(Greek: winding; from a winding river; by extension, curving, walking around slowly, drifting, wandering, roaming, going around aimlessly)

meander (s) (noun), meanders (pl)
1. An indirect course or route; especially, one with a series of twists, bends, and turns: The paths in the big city garden had a lot of meanders so people could see a variety of beautiful flowers and other plants.
2. The turns and windings of a stream channel in the shape of a series of loop-like bends: The multitudes of meanders in the river make it difficult for Betty and Bob to sail their boat.
3. An ornamental design, popular in ancient Greek art and architecture, made by a continuous line that forms square shapes by doubling back on itself: Mildred's mother was skilled in making the ancient meanders in her curtain patterns.
meander (verb), meanders; meandered; meandering
1. To follow an indirect route or course; especially, one with a series of curves and turns: It takes a long time for the local river to meander to the sea.

When a river, stream, or road follows a route which is not straight or direct; then it meanders.
2. To move in a leisurely way, or in a slow walk or journey; especially, for pleasure or because of a lack of motivation: Last Sunday Jill and Sam spent most of the day meandering through the local park enjoying its natural beauty.
3. Walking slowly without any clear direction: The visitors meandered around the streets of the old town all afternoon.
4. To write a text that shows no clear direction: The novel meandered along with no perceived story line.
5. To go from one topic to another one without any clear direction: The politician meandered on for a long time with his speech without clearly stating his objectives.

meander line (s) (noun), meander lines (pl)
A line delineated by government survey for the purpose of defining the bends or windings of the banks of a stream or the shore of a body of water, and as a means for determining the quantity of land embraced by the survey.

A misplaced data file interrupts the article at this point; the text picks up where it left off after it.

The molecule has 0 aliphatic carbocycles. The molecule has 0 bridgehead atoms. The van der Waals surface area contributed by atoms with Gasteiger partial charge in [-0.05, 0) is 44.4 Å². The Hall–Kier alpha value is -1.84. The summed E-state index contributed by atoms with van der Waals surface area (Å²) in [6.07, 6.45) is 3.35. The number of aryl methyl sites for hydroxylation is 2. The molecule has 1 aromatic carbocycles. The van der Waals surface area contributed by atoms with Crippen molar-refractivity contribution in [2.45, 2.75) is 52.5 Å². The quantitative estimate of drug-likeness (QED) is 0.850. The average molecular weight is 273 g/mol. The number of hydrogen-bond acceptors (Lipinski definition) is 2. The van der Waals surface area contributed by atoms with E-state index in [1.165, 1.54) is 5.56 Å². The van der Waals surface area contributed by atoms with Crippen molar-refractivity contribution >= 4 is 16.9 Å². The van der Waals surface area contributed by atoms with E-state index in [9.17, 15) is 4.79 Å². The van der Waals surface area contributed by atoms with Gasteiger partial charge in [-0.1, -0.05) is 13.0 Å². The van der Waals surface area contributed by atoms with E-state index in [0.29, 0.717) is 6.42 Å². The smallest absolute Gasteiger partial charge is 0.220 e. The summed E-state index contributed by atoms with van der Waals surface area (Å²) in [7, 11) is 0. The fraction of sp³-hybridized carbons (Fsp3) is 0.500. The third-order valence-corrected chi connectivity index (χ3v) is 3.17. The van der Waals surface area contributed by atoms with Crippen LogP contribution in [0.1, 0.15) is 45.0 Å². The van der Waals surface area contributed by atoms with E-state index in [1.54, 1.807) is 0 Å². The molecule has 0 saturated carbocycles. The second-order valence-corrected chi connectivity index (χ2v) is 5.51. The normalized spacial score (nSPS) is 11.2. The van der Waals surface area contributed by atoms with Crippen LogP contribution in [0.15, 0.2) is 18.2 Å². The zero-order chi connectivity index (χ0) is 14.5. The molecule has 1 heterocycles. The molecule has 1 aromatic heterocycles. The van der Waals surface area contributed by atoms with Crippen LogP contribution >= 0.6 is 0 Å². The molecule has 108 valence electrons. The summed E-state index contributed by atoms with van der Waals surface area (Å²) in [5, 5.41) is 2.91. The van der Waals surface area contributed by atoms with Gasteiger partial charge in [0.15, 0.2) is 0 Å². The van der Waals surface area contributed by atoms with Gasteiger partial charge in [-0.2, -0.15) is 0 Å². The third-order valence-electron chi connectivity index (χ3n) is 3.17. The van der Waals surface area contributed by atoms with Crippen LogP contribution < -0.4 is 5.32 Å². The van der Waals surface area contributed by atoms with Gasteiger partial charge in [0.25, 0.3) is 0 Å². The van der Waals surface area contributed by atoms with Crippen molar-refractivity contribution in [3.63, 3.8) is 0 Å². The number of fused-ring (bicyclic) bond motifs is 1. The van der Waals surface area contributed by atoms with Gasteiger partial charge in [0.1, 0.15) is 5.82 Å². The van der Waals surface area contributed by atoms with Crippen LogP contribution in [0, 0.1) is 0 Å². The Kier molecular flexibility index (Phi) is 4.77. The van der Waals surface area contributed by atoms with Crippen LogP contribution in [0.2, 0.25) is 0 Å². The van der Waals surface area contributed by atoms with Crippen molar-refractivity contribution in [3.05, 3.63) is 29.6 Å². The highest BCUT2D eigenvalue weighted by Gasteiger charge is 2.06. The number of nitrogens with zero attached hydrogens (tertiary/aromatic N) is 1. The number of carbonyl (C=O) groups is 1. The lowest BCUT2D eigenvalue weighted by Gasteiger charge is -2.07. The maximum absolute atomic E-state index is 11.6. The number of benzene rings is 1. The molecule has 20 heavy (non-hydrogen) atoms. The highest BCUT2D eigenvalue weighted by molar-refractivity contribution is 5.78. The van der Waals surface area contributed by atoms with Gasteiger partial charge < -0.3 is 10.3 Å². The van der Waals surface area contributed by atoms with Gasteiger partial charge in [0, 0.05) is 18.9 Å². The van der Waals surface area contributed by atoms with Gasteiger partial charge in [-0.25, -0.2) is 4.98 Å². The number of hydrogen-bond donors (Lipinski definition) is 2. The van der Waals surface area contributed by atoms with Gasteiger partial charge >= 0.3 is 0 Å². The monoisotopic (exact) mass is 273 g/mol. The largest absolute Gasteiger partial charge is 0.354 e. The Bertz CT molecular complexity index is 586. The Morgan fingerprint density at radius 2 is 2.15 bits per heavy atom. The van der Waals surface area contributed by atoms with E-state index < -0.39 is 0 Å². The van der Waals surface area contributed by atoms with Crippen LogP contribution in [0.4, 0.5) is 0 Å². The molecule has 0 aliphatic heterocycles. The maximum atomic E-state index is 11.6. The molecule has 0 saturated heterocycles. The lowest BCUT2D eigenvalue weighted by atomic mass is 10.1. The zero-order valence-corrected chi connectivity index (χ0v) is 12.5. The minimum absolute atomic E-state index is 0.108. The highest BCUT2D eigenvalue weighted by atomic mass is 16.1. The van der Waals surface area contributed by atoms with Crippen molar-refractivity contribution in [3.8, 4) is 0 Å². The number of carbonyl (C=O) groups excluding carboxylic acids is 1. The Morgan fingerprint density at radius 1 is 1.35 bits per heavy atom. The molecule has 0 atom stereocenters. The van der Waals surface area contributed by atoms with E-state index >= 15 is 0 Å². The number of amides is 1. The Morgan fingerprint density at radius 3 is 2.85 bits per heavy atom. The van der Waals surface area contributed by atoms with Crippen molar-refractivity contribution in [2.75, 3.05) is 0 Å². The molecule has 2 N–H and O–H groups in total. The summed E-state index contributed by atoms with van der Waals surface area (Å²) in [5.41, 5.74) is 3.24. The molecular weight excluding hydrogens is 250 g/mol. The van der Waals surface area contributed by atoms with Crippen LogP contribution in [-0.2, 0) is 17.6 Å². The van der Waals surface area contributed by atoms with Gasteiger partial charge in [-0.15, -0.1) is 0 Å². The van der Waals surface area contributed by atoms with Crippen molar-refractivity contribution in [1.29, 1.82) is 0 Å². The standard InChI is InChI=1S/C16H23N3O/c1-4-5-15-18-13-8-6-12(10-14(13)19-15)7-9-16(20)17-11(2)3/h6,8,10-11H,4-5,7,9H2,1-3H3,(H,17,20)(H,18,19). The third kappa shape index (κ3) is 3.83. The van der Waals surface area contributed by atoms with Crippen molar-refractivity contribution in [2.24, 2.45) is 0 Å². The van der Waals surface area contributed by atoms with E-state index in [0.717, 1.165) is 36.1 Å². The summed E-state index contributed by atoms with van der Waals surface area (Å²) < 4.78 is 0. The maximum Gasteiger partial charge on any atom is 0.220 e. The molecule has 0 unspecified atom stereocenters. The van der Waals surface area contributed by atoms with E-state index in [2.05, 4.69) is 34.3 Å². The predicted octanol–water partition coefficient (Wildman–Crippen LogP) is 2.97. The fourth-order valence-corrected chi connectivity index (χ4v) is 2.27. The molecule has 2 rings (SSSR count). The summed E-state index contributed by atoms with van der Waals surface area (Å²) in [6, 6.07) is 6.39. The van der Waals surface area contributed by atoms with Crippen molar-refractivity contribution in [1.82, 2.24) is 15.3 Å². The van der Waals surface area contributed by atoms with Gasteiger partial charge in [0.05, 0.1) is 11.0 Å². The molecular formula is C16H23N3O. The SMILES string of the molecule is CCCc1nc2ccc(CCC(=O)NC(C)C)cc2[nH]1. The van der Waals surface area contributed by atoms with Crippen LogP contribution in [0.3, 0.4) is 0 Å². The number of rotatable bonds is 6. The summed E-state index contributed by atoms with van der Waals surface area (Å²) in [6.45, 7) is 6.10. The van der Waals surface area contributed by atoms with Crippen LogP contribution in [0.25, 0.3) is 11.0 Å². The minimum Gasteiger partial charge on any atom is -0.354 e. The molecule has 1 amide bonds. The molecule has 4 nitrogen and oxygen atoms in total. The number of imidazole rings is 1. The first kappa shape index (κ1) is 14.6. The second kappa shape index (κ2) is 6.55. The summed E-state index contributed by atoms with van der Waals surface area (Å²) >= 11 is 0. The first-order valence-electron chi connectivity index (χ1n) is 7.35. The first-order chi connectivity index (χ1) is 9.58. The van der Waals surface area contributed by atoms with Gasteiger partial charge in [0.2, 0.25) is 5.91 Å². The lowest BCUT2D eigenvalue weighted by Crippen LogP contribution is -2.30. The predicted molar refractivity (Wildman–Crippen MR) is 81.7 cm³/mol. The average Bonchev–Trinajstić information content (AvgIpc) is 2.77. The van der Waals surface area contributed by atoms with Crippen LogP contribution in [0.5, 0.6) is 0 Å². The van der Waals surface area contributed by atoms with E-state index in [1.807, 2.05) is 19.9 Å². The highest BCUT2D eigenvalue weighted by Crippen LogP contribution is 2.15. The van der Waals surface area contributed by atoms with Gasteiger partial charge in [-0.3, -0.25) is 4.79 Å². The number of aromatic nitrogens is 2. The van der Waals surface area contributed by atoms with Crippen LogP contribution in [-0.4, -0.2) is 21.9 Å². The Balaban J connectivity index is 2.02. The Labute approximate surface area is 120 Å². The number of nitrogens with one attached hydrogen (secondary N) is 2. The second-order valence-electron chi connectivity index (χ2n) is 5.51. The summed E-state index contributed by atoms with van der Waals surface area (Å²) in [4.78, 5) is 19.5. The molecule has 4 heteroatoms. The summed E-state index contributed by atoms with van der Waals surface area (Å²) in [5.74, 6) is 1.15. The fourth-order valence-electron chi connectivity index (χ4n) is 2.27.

meandered (adjective), more meandered, most meandered
A reference to anything that frequently deviates and changes its course or exists in a labyrinthine or tangling irregular pattern: Sometimes it was difficult for visitors to find an office in the meandered complex of offices of the business building.
meanderer (s) (noun), meanderers (pl)
1. Anyone who follows a winding and turning procedure: Sally and Jim met another meanderer on the forest path who was also enjoying the fresh fragrance of the pine trees and the birds chirping.
2. Those who move aimlessly and idly without a fixed direction or objective: Sharon didn’t meet any other meanderers while she was walking through the park in the late afternoon.
meandering (adjective), more meandering, most meandering
Relating to moving slowly in no particular direction or with no obviously clear objective: The explorer delivered a meandering report about his early travels.
meanderingly (adverb), more meanderingly, most meanderingly
In a twisting and winding procedure: The creek ran meanderingly through the valley.
meanderings (plural form used as a singular) (noun)
Talk which continues for a longer time than is necessary and which is often not interesting: The meanderings of the guest speaker in the philosophy class caused many of the students to be very bored.
meandrous (adjective), more meandrous, most meandrous
A reference to a mazelike or rambling situation: It is easy to get lost in some cities because of their meandrous streets.
meandry (adjective), more meandry, most meandry
Relating to curving or bending, twisting, and turning conditions: The meandry stream through the forest was zigzagging with so many abrupt left and right turns that it was impossible for anyone to safely go through that section with any kind of boat.

Cross references of word families that are related directly, or indirectly, to: "river, stream": amni-; fluvio-; oceano-; potamo-; ripari-.

Inter-related cross references involving word units meaning "bend, curve, turn": diversi-; diverticul-; flect-, flex-; gyro-; -plex; streph-; stroph-; tors-; tropo-; verg-; vers-; volv-.